AN EVENING OF STRAVINSKY
at Mandel Hall, University of Chicago
The Artist in the Park program is a unique project sponsored by a large apartment building in Hyde Park. Each year since 1984, the managers of Regents Park, assisted by a knowledgeable jury, have chosen an outstanding young talent as their artist in residence for a year.
The resident artists have received rent-free apartments and other emoluments that freed them from financial stress and allowed them to hone their art. In return, they have arranged programs for the apartment complex’s residents and have planned one large program in conjunction with the University of Chicago’s Summer Nights Festival in Hutchinson Court.
This year’s resident artist is clarinetist Janice Murphy. For her festival program, she planned an all-Stravinsky program that would contrast his 1923 octet for wind instruments with his 1918 L’histoire du soldat (The Soldier’s Tale), a “narrative ballet” that he based on an old Russian folktale. The performance of this theatrical ballet on Saturday–coordinated by Murphy, conducted by Michael Morgan, the assistant conductor of the Chicago Symphony Orchestra, and choreographed by Ron DeJesus, the 1985-86 artist in residence at Regents Park–deserves the highest praise.
L’histoire is the story of a soldier on leave who is seduced into selling his violin, and with it his soul, to the devil in return for riches. The end, of course, is an unhappy one. The complex ballet is in five scenes, with a libretto written by C.F. Ramuz, and was first produced in Lausanne, Switzerland, in 1918 with Ernest Ansermet directing the cast as well as conducting the small–seven instrumentalists–orchestra. There are four principals–a narrator, the soldier, the devil, and a siren princess–all of whom should be able to act and dance.
L’histoire has been presented in various styles over the decades–as theater, as pure ballet, as pantomime, as a lavish fantasy for a large cast, and as a modest piece set on a bare stage. It continues to challenge choreographers, dancers, mimes, actors, and musicians, but somehow it has never quite fit into a ballet troupe’s permanent repertory, as Stravinsky’s Firebird or The Rite of Spring have. L’histoire is a little too offbeat, and it makes too many demands on its performers. It is therefore rarely produced, although several seasons ago, Momenta and the Loop Troupe made a very respectable presentation.
But Saturday’s performance was better, even though rehearsal time was limited because DeJesus was on tour with his current company, Hubbard Street, and even though the production, planned for the outdoor Hutchinson Court, had to be moved into Mandel Hall because of a shower. One can’t readily find a conductor of Morgan’s talent to conduct the piece, or such accomplished musicians, or such a gifted cast, including Anthony Graham-White as the narrator, Jim Tenuta as the devil, Frank Chaves as the doomed soldier, and Shannon Mitchell as the princess.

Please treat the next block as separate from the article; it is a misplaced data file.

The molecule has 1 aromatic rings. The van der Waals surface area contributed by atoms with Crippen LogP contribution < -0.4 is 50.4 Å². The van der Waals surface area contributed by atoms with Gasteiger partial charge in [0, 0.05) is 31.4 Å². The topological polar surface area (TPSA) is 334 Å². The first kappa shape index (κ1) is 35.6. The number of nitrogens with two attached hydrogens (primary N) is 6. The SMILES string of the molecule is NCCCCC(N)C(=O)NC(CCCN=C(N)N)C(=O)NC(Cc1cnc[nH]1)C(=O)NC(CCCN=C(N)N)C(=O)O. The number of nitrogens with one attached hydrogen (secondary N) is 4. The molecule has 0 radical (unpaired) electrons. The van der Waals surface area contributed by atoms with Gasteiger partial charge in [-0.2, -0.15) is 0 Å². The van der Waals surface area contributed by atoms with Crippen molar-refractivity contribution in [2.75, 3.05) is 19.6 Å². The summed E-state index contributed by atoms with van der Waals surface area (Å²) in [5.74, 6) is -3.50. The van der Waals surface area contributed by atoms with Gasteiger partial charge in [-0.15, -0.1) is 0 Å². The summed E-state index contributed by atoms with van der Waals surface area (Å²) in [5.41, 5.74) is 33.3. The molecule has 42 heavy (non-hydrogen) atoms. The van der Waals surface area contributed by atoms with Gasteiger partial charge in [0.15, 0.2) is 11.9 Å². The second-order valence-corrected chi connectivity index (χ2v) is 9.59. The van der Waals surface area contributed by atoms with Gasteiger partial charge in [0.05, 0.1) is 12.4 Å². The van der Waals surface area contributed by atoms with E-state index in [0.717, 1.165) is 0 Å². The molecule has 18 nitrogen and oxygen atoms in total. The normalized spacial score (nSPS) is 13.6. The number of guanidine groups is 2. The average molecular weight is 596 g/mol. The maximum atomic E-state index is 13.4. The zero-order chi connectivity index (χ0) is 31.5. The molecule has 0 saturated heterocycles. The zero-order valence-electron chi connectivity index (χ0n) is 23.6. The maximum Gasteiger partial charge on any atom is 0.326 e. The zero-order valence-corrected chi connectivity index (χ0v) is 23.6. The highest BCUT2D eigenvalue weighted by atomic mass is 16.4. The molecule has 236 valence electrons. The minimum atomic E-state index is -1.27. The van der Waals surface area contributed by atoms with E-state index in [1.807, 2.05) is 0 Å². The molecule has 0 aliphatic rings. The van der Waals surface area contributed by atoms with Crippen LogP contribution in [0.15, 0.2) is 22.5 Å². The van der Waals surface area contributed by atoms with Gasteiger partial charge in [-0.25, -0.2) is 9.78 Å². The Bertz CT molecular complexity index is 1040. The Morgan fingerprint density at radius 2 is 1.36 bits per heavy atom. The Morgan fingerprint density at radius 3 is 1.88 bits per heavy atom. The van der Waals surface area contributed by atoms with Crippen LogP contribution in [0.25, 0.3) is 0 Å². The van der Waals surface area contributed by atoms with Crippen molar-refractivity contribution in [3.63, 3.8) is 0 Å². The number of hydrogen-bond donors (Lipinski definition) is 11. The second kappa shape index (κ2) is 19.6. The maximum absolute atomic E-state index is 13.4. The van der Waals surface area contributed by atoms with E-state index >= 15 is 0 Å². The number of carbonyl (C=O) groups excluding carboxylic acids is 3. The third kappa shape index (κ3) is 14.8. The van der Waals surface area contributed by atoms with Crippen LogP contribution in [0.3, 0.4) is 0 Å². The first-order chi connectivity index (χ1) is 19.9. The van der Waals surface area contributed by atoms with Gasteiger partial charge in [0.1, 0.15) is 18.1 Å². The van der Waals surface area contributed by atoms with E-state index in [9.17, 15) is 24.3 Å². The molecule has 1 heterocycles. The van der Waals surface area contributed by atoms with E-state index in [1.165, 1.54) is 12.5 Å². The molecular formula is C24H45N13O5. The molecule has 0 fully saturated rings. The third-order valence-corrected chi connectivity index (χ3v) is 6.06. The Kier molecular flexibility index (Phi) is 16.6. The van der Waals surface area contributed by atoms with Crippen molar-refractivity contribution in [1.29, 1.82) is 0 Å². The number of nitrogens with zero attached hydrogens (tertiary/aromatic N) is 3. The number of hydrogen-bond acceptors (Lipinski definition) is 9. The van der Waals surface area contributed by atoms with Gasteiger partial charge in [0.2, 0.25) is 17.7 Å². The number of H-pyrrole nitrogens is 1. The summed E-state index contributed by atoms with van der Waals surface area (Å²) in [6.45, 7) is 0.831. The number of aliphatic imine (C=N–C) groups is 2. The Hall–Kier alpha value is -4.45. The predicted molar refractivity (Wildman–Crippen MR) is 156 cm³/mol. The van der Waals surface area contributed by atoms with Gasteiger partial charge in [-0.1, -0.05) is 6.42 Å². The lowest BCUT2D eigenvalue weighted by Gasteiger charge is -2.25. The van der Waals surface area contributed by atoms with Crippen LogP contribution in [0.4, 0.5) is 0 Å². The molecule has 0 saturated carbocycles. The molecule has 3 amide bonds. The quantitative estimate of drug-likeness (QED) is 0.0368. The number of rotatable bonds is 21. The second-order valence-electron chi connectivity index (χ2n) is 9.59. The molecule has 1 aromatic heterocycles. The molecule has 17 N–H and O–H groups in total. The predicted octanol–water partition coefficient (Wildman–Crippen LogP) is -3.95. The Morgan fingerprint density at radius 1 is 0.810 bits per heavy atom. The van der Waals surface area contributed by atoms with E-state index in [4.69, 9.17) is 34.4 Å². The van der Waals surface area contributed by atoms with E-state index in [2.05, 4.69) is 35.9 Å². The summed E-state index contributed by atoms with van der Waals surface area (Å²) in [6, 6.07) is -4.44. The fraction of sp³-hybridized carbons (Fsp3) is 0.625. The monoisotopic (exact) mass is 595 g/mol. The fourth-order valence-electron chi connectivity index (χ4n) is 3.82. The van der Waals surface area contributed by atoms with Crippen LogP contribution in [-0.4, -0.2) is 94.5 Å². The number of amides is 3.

But it is DeJesus, whose choreographic talents were also on display last Friday night at the Chicago Repertory Dance Ensemble’s New Dances program, who is the real find, for he is a major choreographic talent. He is intensely sensitive to music, and his understanding of the complex Stravinsky score was extraordinary–especially considering that he has little if any background in classical music.
For the Dance Ensemble’s program, for instance, he chose the first movement of Ernest Bloch’s Concerto Grosso to accompany a balletic and passionately romantic pas de deux. Frankly, I can’t think of any other local choreographer who has even listened to either Bloch or to Stravinsky’s L’histoire. DeJesus also has an almost intuitive feet for creating interesting movement designs that, forward the plot, line intelligently, and he has that wonderful, rare gift of building on a dance pattern inventively and creating a choreographic arch that peaks in intensity and power.
If by any chance DeJesus could someday do L’histoire again, he would undoubtedly tighten the action up and conclude with a more provocative action. Trying to burn the soldier’s fiddle only left the audience wondering whether that was really the end. And an up-in-the-air finale can spoil a production, no matter how skillfully and seamlessly the rest of the work is stitched together.
Art accompanying story in printed newspaper (not available in this archive): photo/Michael Weinstein.